2009 Nairac, Sauternes

SKU #1166552 95 points Robert Parker's Wine Advocate

 Nicolas Tari oversaw a sensational 2009 Chateau Nairac. It has a richer bouquet compared to the 2010 with exuberant, explosive scents of acacia honey, dried apricot and a hint of petrol that transposes the exoticism of the vintage. The palate is well-balanced with a viscous opening. There is plenty of vibrant spicy fruit, interwoven with orange rind and pineapple, leading to a beautifully focused an intense finish. Stack this high in your cellar. Drink 2016-2040+. Tasted March 2014. (NM)  (6/2014)

92-95 points Stephen Tanzer's International Wine Cellar

 Pale, full yellow. Racy aromas of pear, apple, peach and marzipan, with enticing floral lift and a hint of botrytis in the background. Suave and fine-grained, this Barsac displays very intense and sweet flavors of apple jelly, ripe pear and pineapple, yet remains wonderfully light on its feet for such an opulent wine. Subtle, restrained and impeccably balanced wine, offering sneaky concentration and very good finishing grip. A pretty note of apple cider lingers long. This is yet another great Nairac in the making; the wines from this estate have been magnificent in recent years, and it's hard to think of a better sweet wine for the money. If you must buy just a single Sauternes in '09, this might be the one.  (5/2010)

94 points Wine Enthusiast

 In this concentrated wine, an opulent botrytis character dominates. Notes of yellow and citrus fruits combine with a lemon-flavored honey accent to produce a wine that has both richness and intense acidity. It needs to age.  (2/2013)

91 points James Suckling

 This is so delicious with thick honey and dried fruit character. Full body, medium sweet and lots of dried fruits. Almost oily. Long and intense. Better in 2015.  (5/2013)

91 points Wine Spectator

 Rich, with seemingly languid persimmon, quince and glazed peach flavors, this quickly picks up a racy feel, with toasted almond and orange blossom notes running through the finish. Sémillon, Sauvignon Blanc and Muscadelle. Best from 2013 through 2020.  (3/2012)

K&L Notes

We found this superb bargain on our April trip to Bordeaux. The wine is so lush and sweet, and then again, it has great acidity to balance this richness. I prefer it to almost any other 2009 stickie and the price is a steal. Honey and coconut and pineapple aromas that follow to the palate. The firm acidity on the palate is a perfect balance for the intense richness. I score this wine 95++ points. (Clyde Beffa Jr., K&L)

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Price: $39.99
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Staff Image By: Steve Bearden | K&L Staff Member | Review Date: 7/28/2015 | Send Email
This sensational wine combines aromas and flavors of clover honey, saffron, pineapple, orange spice tea and sweet scented wildflowers. Full-bodied without being unctuous, an oily sleekness holds the mid-palate and a mineral/acid tension glides along the long finish. This really over-delivers for the price.

Staff Image By: Alex Pross | K&L Staff Member | Review Date: 7/10/2014 | Send Email
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I have a confession, I am ashamed that I don’t drink as much Sauternes as I should. As a whole there may not be another wine that delivers as consistently for the price as Sauternes. The 2009 Nairac is a perfect example, at $39.99 this wine is a screaming deal. Liquid gold in the glass this wine has seductive aromas of dried mango and pineapple along with roasted almonds and the slightest hint of coconut. The palate is unctuously smooth with flavors of candied orange, ginger, apricot and notes of caramel. Powerful but light on its feet this is a delicious Sauternes.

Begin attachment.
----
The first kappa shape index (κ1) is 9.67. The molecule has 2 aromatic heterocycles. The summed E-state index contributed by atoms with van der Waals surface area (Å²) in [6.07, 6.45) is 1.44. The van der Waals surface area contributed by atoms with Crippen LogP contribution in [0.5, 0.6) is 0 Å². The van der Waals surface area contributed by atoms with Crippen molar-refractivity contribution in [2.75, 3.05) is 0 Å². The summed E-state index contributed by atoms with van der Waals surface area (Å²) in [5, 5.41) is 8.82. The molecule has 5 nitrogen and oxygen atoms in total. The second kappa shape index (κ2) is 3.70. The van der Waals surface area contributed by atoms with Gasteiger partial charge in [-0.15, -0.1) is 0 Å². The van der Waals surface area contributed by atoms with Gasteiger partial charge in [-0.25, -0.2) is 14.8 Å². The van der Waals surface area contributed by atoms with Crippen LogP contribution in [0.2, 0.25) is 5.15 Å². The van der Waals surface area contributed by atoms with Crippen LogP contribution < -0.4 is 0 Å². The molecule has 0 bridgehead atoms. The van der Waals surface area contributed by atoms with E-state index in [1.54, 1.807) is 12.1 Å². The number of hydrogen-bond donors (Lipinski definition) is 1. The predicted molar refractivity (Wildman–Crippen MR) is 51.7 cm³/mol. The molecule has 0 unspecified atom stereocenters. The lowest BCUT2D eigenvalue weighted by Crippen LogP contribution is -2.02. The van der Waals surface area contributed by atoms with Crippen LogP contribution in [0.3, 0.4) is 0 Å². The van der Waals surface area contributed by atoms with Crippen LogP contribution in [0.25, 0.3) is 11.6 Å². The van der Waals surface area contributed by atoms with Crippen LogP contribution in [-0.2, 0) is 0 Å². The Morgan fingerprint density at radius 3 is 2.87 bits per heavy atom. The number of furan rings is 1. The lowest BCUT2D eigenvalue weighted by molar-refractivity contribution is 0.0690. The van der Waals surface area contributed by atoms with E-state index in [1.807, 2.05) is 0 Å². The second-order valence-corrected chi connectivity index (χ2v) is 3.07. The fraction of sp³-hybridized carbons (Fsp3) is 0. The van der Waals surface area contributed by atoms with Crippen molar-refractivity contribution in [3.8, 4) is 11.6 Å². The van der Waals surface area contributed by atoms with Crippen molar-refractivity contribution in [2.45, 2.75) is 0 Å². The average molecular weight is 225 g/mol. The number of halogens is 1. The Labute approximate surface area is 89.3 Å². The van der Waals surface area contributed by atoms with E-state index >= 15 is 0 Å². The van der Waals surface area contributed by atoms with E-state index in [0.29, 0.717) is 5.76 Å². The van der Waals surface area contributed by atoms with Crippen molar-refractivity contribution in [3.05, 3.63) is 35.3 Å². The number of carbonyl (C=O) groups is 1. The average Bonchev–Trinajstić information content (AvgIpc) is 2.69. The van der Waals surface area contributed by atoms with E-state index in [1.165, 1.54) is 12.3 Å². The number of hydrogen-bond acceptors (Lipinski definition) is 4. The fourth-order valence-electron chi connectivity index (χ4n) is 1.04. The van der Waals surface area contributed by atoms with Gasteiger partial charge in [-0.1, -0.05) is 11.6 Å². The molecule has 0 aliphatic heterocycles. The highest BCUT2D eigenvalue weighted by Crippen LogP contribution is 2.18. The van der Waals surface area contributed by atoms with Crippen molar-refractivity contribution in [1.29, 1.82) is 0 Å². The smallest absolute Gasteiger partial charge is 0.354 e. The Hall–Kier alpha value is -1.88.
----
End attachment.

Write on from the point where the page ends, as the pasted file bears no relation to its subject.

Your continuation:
Top Value! Drink from 2014 to 2034

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- A rich, viscous, full-flavored but subtly-scented and botrytis-prone white grape, Sémillon reaches magical heights when infected with "noble rot" and combined with even small amounts of the aromatic and high-acid Sauvignon Blanc to make Sauternes, one of the world's most revered and longest-lived wines, and in the sweet wines of surrounding regions like Barsac. Sémillon's most famous incarnation is in the wines of Château d'Yquem, one of the world's most expensive wines, and one that has been known to evolve for centuries. It frequently dominates, but not by much, in the oak-aged whites of Bordeaux's Graves and Pessac-Léognan, creating honeyed and viscous wines that are unlike any others. Elsewhere in Bordeaux and around France it takes on a supporting role in the wines of Entre-Deux-Mers and the Médoc. While planted throughout France, Europe, California and Washington, Sémillon's role as underling usually keeps it out of the spotlight with a few winery-specific exceptions. However, the grape is allowed to shine in Australia's Hunter Valley, where it is used to make an elegant dry wine often called, perplexingly, Hunter Valley Riesling. It also makes some incredible dry, oaked wines from the Barossa and lovely stickies in the style of Sauternes.


- When it comes to wine, France stands alone. No other country can beat it in terms of quality and diversity. And while many of its Region, Bordeaux, Burgundy and Champagne most obviously, produce wine as rare, as sought-after and nearly as expensive as gold, there are just as many obscurities and values to be had from little known appellations throughout the country. To learn everything there is to know about French wine would take a lifetime. To understand and appreciate French wine, one only has to begin tasting them. Click for a list of bestselling items from all of France.


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